Dozens of crime victims hold vigil at NOPD headquarters

Dozens of crime victims hold vigil at NOPD headquarters

NEW ORLEANS, LA (WVUE) - Dozens of crime victims showed up at New Orleans Police headquarters Wednesday night to talk about family members they lost to violence. Some were mothers who lost their children to murder.

Fighting back tears Cynthia Glover told us only one of her four children is still alive. Carrying their pictures, Glover said she lost three of her children to violent crime in New Orleans. She showed up at NOPD headquarters hoping her story will make a difference.

"I just want them to look at my kids, just look and see, look what happened, look what happened, I don't want no other parent to feel like me," Glover said.

She was joined by many others at the candlelight vigil who all share a heartbreaking connection, they too lost family members to violence.

"I still to this day do not know who did this to my child and it hurts so bad," said crime victim Wanda Cobbins.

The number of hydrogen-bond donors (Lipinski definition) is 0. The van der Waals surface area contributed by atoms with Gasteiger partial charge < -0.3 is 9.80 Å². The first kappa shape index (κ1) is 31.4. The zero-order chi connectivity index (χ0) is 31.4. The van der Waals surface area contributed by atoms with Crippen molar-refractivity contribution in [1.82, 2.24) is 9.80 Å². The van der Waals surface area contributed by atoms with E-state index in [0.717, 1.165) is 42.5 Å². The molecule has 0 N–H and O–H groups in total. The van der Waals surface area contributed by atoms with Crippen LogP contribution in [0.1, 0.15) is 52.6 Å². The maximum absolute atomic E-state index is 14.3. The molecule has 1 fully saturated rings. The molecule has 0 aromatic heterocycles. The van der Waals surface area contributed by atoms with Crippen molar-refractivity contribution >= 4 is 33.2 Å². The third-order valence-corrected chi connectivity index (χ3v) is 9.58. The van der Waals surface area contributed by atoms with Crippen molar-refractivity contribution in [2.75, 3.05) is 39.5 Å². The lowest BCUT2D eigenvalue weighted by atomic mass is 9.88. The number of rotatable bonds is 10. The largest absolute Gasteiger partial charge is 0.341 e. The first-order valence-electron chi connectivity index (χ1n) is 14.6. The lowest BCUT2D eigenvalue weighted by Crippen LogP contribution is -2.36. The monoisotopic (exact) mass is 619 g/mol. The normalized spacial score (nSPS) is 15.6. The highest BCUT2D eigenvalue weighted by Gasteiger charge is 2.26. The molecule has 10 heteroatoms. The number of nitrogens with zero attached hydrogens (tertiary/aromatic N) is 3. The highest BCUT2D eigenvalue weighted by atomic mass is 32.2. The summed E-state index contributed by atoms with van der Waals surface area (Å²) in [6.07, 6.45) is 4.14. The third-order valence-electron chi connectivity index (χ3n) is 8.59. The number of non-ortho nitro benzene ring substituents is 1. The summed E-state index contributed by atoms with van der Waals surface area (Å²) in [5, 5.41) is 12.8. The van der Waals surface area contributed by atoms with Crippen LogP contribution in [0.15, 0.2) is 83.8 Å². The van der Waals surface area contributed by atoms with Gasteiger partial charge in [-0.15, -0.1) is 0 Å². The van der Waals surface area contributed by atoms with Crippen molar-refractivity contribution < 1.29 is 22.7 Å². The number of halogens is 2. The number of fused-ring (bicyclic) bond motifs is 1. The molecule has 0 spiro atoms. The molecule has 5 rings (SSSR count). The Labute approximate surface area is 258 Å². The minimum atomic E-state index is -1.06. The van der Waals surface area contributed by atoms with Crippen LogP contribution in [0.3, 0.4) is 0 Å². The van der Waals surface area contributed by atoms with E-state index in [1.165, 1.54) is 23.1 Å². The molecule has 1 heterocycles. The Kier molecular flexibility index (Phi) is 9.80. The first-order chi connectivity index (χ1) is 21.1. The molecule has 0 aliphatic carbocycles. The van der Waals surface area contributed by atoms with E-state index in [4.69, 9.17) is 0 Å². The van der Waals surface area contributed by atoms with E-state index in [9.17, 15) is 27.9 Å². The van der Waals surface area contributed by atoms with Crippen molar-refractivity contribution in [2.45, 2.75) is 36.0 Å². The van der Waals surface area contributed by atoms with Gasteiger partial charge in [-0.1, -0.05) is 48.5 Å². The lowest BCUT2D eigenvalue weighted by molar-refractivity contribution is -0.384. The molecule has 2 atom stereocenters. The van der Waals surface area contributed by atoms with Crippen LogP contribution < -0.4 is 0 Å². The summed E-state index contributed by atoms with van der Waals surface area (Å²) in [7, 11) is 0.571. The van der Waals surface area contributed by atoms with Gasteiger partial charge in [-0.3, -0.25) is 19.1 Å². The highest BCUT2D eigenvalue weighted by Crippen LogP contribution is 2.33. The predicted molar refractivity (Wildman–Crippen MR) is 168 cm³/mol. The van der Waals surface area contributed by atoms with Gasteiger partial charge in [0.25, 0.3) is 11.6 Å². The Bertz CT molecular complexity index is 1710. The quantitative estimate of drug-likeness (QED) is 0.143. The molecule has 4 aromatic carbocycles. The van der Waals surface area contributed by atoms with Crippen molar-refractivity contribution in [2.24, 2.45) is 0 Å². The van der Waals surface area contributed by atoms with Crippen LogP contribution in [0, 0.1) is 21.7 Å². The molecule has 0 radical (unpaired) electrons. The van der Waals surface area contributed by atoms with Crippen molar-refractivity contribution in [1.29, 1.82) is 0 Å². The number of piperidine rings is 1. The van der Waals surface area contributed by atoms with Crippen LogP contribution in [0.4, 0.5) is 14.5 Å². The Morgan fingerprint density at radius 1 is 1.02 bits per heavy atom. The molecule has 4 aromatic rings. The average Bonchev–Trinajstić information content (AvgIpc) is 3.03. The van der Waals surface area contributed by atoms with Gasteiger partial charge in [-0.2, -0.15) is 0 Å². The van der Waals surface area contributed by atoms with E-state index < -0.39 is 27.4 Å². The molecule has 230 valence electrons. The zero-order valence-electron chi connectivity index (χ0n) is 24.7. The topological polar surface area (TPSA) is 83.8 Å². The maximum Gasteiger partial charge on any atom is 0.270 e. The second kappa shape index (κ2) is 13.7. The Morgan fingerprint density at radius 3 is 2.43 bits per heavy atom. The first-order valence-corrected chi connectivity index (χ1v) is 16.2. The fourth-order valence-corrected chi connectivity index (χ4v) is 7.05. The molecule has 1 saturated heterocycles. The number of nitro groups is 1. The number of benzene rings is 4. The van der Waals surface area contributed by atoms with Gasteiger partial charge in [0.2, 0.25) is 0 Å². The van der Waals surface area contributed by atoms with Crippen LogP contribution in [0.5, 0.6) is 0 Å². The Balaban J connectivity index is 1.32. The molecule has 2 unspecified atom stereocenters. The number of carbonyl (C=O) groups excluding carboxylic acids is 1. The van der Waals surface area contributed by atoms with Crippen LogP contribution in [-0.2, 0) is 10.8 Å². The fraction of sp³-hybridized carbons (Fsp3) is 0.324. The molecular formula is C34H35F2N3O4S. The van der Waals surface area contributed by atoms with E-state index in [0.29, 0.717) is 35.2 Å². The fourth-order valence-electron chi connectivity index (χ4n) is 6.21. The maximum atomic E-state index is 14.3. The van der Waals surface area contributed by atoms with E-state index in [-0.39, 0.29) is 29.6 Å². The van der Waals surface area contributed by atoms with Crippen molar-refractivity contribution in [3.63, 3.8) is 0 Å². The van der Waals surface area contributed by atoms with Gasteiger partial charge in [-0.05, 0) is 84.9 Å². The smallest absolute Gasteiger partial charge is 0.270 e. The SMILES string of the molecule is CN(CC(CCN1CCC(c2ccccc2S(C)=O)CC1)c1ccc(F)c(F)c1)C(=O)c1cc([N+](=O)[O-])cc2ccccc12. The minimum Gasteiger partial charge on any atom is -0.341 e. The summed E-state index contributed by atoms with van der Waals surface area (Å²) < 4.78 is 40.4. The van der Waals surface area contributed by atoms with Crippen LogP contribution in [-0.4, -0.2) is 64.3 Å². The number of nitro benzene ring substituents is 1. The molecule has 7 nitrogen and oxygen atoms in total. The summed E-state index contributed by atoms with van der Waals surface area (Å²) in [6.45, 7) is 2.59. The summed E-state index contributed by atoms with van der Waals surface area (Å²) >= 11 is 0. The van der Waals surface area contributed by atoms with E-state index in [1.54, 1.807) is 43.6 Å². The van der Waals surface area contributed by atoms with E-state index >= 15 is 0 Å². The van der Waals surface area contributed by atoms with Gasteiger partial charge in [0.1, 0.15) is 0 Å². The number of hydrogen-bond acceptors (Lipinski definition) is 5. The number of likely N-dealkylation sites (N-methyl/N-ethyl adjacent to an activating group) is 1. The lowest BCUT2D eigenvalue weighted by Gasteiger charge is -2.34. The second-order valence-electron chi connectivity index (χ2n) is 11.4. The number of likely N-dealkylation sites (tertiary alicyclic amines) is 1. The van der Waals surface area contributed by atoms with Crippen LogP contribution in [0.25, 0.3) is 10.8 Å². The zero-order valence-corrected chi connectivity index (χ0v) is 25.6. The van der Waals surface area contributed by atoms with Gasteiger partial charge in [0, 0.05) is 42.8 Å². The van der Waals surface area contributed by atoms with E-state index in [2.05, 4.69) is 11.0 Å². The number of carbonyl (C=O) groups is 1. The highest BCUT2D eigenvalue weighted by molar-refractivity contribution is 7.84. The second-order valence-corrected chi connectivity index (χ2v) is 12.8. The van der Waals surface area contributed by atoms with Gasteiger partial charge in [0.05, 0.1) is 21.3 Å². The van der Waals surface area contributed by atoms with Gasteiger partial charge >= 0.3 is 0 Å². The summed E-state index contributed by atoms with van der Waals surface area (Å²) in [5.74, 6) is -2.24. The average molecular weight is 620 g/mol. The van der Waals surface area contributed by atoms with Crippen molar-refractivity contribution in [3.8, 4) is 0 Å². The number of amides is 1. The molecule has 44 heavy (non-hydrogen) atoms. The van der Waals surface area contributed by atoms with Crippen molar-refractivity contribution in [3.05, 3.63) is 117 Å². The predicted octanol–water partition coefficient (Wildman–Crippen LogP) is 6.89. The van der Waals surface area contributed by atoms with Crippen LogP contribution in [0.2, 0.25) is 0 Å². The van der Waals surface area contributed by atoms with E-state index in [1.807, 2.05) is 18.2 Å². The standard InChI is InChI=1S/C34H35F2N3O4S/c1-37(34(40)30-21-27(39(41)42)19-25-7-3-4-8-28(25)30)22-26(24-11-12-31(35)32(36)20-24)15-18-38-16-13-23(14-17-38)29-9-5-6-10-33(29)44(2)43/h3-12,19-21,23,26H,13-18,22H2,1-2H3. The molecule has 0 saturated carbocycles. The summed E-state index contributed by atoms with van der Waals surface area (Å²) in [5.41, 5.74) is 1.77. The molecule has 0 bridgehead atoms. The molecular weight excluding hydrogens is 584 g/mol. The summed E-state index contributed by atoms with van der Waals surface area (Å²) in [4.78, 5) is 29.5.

Other grieving parents also brought framed pictures of the children they'll never see again as part of the vigil to observe National Crime Victim's Rights Week. While young children carried signs saying, "Thou Shall Not Kill."

New Orleans Police Chief Michael Harrison says his top priority is making sure every neighborhood in the city is safe.

"I am fully committed to continuing to rebuild this police department with an aggressive recruiting campaign, giving the officers new tools and equipment to do their job," Harrison said.

While Orleans Parish district attorney, Leon Cannizzaro, encouraged victims to come forward so he can prosecute perpetrators.

"It's a great sacrifice and sometimes very difficult for people to come forward and get involved in the cases of violence, you know, our commitment to them is simply if you come forward we're going to stay with you," Cannizzaro said.

In the end, community leaders and victims released butterflies as a symbol of the change that they hope they'll soon see in New Orleans, "you wake up every morning look for your kids, I did, they're not there, they're gone, they ain't never coming back and I don't want another parent to feel the way I feel cause everyday is torture for me," Glover said.

One of the mothers that we spoke with says she lost her son to violence 15 years ago. To this day, she says she still doesn't know who took his life. She showed up at Wednesday's vigil hoping she would be able to talk with an NOPD detective about his case. She tells us they were able to connect her with their cold case unit.

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